mohicanus, Simone, Luiz Ricardo L., 2012

Simone, Luiz Ricardo L., 2012, Two new species of Tornidae (Caenogastropoda, Rissooidea) from Espirito Santo, Brazil, ZooKeys 238, pp. 77-85: 78-80

publication ID

http://dx.doi.org/10.3897/zookeys.238.3884

publication LSID

lsid:zoobank.org:pub:DD490835-3158-46A5-97B1-464D3A1F2761

persistent identifier

http://treatment.plazi.org/id/FF9F3D9C-8BF9-4CAB-A236-8C143BA62A6F

taxon LSID

lsid:zoobank.org:act:FF9F3D9C-8BF9-4CAB-A236-8C143BA62A6F

treatment provided by

ZooKeys by Pensoft

scientific name

mohicanus
status

sp. n.

Cyclostremiscus mohicanus   ZBK   sp. n. Figs 1-15

Types.

Holotype MZSP 106551 (Figs 1-5). Paratypes: 106552, 16 shells from type locality.

Type locality.

BRAZIL. Espírito Santo; São Mateus, Guriri, 18°47'S, 32°39'W, 3 m depth.

Diagnosis.

Shell of about 2.5 mm; almost planispiral. Three carina-like spiral threads somewhat equidistant; superior surface smooth or with scanty spiral cords. Periphery smooth except threads. Peri-umbilical area with string spiral cords. Periostracum with aligned series of tall rods on spiral threads.

Description.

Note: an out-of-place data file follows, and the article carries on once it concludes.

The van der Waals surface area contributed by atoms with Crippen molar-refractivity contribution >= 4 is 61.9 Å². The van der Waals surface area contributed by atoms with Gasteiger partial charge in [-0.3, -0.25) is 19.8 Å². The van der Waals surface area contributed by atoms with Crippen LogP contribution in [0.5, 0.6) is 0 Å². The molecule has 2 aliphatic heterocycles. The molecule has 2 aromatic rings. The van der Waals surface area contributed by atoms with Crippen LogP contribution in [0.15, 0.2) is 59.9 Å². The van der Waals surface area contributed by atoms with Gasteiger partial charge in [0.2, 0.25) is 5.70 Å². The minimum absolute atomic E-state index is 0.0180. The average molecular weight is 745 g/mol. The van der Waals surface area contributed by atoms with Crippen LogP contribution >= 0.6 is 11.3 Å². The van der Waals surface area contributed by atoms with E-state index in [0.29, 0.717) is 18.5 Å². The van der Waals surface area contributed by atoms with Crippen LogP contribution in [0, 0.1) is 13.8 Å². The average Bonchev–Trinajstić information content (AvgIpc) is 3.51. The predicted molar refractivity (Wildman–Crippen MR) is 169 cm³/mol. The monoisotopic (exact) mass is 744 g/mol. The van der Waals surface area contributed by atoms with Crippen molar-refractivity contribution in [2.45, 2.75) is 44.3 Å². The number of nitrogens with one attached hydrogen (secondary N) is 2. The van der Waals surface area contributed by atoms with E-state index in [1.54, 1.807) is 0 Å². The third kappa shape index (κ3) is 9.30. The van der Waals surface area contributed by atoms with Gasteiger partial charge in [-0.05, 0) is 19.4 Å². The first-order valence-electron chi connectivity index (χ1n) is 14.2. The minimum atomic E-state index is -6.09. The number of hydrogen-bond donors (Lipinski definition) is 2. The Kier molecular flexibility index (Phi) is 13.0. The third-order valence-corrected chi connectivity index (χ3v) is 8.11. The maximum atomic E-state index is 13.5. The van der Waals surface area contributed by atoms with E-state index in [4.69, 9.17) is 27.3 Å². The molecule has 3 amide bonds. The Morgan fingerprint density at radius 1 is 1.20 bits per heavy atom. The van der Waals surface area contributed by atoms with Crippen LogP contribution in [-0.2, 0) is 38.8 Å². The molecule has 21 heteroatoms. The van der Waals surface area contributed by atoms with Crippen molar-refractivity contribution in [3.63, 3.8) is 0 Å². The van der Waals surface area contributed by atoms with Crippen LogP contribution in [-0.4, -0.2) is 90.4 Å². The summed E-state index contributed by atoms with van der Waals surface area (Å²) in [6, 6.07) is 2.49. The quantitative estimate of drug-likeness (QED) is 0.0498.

Shell. Up to ~2.5 mm, discoid; height ~52% of maximum width (Figs 3, 10, 12). Color pure white, weakly translucent (Figs 1, 2, 5, 6). Protoconch of 2 whorls, weakly-turbiform (Figs 4, 10, 11, 15); whorls of rounded profile, suture shallow; surface glossy, smooth; occupying ~10% of shell size; located almost central, weakly dislocated towards right. Transition protoconch-teleoconch unclear (Fig. 15). Spire weakly elevated, with ~45% of shell width; ~15% of shell height. Teleoconch up to 2.5 whorls, uniformly growing weakly planispiral, bearing three somewhat equidistant carinas (Figs 9, 10, 11, 12); peripheral carina as tallest, profile blunt, ~100°, located in middle level of last whorl, inflating ~15% shell width; inferior carina similar to peripheral carina, located midway between this and peri-umbilical slope (Figs 10, 12, 13); superior carina with ~half size as peripheral carina, located midway between this and adjacent suture (Figs 6, 8, 9, 11); between carinas somewhat planar surface, being weakly elevated in carina’s base. Sculpture superior to peripheral carina absent (Figs 11, 14) to series of narrow, low, obsolete spiral cords (Figs 6, 8), varying from zero (surface smooth, Fig. 14) to ~10 (Fig. 8); interspaces between spiral cords ~1/4 their width; sculpture inferior to peripheral carina absent (smooth). Umbilicum widely opened; maximum diameter ~30% shell width; flanking by strong, somewhat planar slope; sculptured from 1 to 5 spiral cords, with interspaces ~3 times their width (Figs 5, 7, 12, 13). Aperture weakly prosocline (Figs 4, 9, 11, 13); rounded, weakly pentangular, i.e., bearing somewhat equidistant blunt angles produced by three carinas and umbilical slope (Figs 10, 12); with ~35% shell width, ~70% of shell height. Callus practically absent, weakly covering adjacent whorl in apertural implantation.